Champions League reforms in the long grass but soccer’s constitutional crisis lingers on

16 September 2019 | Clubs & Rightsholders
Champions League reforms in the long grass but soccer’s constitutional crisis lingers on
UEFA's proposals to provide greater certainty for leading teams in the Champions League were frozen this week as clubs across the continent failed to reach agreement on the way forward. The conditions that produced them, however, are not going away.

Earlier this week, a small but wealthy cohort faced some resistance in forcing through plans for future relationships in Europe based on a narrow, radical interpretation of the wishes of the wider population. The result will most likely be a longer period of uncertainty and rancour.

I know, right?

Soccer’s European Club Association (ECA), which represents 200 professional teams across the continent, has declared that it didn’t have anything much to announce about the future of UEFA and domestic competitions. It had been expected through the summer that its meeting in Geneva would bring confirmation of a new pyramid and schedule from 2024 onwards, but no satisfactory agreement has been found.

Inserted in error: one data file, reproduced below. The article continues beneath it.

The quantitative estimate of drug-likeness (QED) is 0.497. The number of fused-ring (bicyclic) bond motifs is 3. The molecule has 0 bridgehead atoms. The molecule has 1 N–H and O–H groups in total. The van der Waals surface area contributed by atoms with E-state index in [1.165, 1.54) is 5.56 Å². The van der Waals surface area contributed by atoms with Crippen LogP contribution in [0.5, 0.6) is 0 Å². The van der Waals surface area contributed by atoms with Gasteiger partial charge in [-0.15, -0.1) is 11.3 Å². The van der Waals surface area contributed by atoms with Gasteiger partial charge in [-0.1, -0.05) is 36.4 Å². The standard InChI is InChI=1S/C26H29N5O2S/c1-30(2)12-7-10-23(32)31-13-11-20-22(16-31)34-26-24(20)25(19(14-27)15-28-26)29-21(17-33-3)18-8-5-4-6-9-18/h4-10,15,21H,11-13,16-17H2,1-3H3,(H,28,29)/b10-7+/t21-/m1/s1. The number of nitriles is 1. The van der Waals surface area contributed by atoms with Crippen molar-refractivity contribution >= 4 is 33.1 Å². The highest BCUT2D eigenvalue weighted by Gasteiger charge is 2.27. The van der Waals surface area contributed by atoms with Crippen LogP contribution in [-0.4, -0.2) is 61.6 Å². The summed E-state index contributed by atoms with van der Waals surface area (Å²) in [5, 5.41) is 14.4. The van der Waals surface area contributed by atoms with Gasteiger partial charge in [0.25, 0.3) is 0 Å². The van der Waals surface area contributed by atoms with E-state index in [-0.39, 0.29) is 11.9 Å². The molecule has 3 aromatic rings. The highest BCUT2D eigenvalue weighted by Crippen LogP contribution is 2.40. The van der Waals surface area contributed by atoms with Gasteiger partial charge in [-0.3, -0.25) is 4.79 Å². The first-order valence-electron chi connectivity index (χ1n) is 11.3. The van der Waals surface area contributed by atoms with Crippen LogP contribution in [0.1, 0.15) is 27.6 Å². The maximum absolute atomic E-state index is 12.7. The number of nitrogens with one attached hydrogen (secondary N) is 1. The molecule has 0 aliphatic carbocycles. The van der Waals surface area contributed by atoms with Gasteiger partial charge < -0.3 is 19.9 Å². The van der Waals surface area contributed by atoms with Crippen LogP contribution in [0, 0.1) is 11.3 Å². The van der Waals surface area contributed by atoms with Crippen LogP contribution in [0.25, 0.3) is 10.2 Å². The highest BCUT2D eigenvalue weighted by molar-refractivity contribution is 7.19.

Despite the introduction of a new third-tier competition from 2021, Europa League 2, reports from Switzerland have hinted at a less dramatic restructuring this time around. Yet it’s a conversation that is some way from being over, with the firmest deadline being the 2022 tender of media rights for European competitions from 2024/25 to 2026/27. The course of it from here will say much about the wider business of sport.